Stella is on a stamp! The little red-headed girl, brought to life in words and watercolours by Marie-Louise Gay, is now on two Canada Post stamps, ready to be mailed to delighted children around the country.
“I was absolutely thrilled when Canada Post approached (publisher) Groundwood and I,” Gay told the Montreal Gazette last month. “They looked at all the Stella images and I’m very happy with the little scenes they chose for the stamps, both of them reflecting the personalities (of the characters). One of the stamps shows Stella hanging upside down from a tree branch, expressing her exuberance and her tendency to look at the world in a different way. The other stamp shows the wonderful sibling relationship between Stella and [younger brother] Sam.”
The Stella series is immensely popular, written by Gay in both French and English, and drawn in all languages. In the 1999 debut Stella, Star of the Sea, “Stella deals patiently with a cautious and timid little brother who routinely plies her with a never-ending stream of questions. She is never at a loss for answers, although she often resorts to flights of fancy, and always strives to make Sam feel safe while, at the same time, encouraging him to spread his wings a little.”
Stella may be marketed to children, but hers is a delightful series to be enjoyed by adults, as well. Find Gay’s books in the children’s section at the Lennoxville Library.
And by the way, the Stella stamps are the second in a Canada Post series celebrating children’s lit. Franklin the Turtle, by Paulette Bourgeois and Brenda Clark, was the first tiny toon character to be honoured. The Lennoxville Library has a collection of Franklin books on the shelves, as well as the translated aventures de Benjamin la tortue!
George Orwell’s famous dystopia, 1984 (published in 1949), portrays a totalitarian world of 24/7 state surveillance, in which any hint of individuality is punished as thoughtcrime.
“The thing that he was about to do was to open a diary. This was not illegal (nothing was illegal, since there were no longer any laws), but if detected it was reasonably certain that it would be punished by death, or at least by 25 years in a forced-labor camp.
“Winston fitted a nib into the penholder and sucked it to get the grease off. The pen was an archaic instrument, seldom used even for signatures, and he had procured one, furtively and with some difficulty, simply because of a feeling that the beautiful creamy paper deserved to be written on with a real nib instead of being scratched with an ink pencil. Actually he was not used to writing by hand. Apart from very short notes, it was usual to dictate everything… He dipped the pen into the ink and then faltered for just a second. A tremor had gone through his bowels. To mark the paper was the decisive act. In small clumsy letters he wrote:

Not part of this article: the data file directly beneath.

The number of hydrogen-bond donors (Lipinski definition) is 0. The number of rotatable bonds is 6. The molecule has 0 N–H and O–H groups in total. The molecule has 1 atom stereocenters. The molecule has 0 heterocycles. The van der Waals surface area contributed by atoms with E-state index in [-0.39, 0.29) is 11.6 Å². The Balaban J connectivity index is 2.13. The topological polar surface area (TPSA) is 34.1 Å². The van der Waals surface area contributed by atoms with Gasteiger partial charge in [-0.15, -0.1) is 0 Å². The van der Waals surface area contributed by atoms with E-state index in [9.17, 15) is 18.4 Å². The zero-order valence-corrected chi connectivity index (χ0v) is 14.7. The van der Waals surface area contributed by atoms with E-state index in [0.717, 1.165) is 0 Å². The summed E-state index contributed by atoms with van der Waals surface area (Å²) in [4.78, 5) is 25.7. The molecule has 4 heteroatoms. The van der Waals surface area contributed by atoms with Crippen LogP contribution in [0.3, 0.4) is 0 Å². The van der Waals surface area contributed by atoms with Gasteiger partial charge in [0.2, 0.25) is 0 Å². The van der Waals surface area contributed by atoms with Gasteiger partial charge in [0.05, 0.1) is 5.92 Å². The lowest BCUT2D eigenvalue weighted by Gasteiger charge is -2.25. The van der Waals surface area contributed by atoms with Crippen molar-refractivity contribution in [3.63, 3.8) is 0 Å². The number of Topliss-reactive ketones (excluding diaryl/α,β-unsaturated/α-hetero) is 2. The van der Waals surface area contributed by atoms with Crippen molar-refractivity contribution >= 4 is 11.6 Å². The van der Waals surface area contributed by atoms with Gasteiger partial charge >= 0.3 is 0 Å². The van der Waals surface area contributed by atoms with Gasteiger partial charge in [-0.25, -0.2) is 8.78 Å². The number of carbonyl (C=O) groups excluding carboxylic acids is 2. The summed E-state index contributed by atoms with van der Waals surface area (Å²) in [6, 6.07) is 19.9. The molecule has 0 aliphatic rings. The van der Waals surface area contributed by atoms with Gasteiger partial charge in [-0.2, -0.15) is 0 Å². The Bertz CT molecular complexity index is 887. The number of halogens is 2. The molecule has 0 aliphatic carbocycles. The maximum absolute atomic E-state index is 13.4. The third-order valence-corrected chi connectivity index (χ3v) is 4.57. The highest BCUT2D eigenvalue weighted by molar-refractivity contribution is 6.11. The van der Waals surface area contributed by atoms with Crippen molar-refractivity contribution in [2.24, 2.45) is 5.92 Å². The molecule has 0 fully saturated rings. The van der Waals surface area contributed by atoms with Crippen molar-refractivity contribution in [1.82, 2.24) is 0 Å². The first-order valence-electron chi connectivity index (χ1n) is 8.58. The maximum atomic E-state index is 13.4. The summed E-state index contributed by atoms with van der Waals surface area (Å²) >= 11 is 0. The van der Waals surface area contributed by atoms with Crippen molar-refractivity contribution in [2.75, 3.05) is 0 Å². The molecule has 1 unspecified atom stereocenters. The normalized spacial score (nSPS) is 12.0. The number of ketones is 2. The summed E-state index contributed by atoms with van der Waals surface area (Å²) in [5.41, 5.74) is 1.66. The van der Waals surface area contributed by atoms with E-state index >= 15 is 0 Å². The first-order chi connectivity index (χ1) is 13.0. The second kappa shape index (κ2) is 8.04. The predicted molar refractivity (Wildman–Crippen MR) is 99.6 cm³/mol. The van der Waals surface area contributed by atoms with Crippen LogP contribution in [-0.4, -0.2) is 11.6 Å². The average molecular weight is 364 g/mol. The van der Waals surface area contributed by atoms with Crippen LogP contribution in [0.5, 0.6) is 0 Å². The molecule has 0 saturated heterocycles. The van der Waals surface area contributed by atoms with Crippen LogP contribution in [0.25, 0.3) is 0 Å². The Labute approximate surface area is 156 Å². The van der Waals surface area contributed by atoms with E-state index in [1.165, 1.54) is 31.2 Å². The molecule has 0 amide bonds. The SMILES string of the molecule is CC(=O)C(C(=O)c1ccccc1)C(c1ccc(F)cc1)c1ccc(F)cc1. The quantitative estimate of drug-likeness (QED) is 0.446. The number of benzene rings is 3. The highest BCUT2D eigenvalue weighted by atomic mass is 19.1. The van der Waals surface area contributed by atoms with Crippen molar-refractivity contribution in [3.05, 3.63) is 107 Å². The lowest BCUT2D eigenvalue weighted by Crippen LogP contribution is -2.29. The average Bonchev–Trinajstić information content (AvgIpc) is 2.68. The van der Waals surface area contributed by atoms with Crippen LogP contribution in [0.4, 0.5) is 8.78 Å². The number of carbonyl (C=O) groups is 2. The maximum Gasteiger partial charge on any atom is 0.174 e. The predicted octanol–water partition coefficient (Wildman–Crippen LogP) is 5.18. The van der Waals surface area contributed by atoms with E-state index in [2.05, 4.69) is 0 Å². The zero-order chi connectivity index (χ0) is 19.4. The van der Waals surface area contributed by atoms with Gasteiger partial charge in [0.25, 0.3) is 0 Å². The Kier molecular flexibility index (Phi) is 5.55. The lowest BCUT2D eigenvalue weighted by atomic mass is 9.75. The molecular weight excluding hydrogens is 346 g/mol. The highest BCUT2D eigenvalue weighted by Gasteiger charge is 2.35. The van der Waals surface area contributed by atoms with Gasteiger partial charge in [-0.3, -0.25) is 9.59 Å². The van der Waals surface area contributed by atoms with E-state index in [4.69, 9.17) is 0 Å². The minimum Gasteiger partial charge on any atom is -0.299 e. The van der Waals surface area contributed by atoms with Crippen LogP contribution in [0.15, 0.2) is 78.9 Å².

“April 4th, 1984.
“He sat back. A sense of complete helplessness had descended upon him. To begin with, he did not know with any certainty that this was 1984. It must be round about that date, since he was fairly sure that his age was thirty-nine, and he believed that he had been born in 1944 or 1945; but it was never possible nowadays to pin down any date within a year or two.”
Love is banned, but procreation is periodically required.
Critics the world over have named 1984 one of the best books of the 20th century.
It has inspired one of the quintessential 21st century writers. The postmodern Japanese maestro, Haruki Murakami, riffed off Orwell in his three-volume 1Q84 (published in 2009, and translated into English by Jay Rubin and Philip Gabriel).
This work initially wanders through the mundane. But the narrative is punctuated by sudden violence and horror.
“You’re about to do something out of the ordinary,” warns a cab driver. “After you do something like that, the everyday look of things might seem to change a little. Things may look different to you than they did before…. But don’t let appearances fool you. There’s always only one reality.”
Take the newspapers. The headlines seem to read differently on different days.
This is a nightmare bookended by banality – a portrait of Tokyo in 1984, plus, murder, cults, literary fraud, a dose of surrealism.
In Japanese, Q and 9 are homophones – words that sound alike. All three volumes of 1Q84 are in the library, in adult fiction, in both French and English. That may sound like a long read, but the story will pull you in. You can find Orwell’s classic online, free, at the Canadian Project Gutenberg book service, at gutenberg.ca.
VALLEY OF THE DOLLS
Perhaps something more breathy? Visit Jacqueline Susann’s iconic Valley Of The Dolls (1966), an older but still delightful book.
“Dolls” are downers – sleeping pills.
Susann’s classic roman a clef, her first novel, presents the story of three women who become fast friends in New York. Anne is escaping a stifling small-town life; Neely is 17 and desperately wants a Broadway career, though she’ll settle for a hubby; and Jennifer is a showgirl who gets her gigs because of her looks, not her talent.
Those who love the Hollywood of the 1940s will enjoy connecting the fictional characters to the big-name stars they’re based on (some of them said to have been Susann’s lovers).
Valley Of The Dolls is a soap, a rollercoaster of romance, tragedy, success and despair. Perfect for the porch on a hot day with a glass of lemonade. Those on the page, though, are likely to be drinking champagne.
– Eleanor Brown, Aug. 2, 2013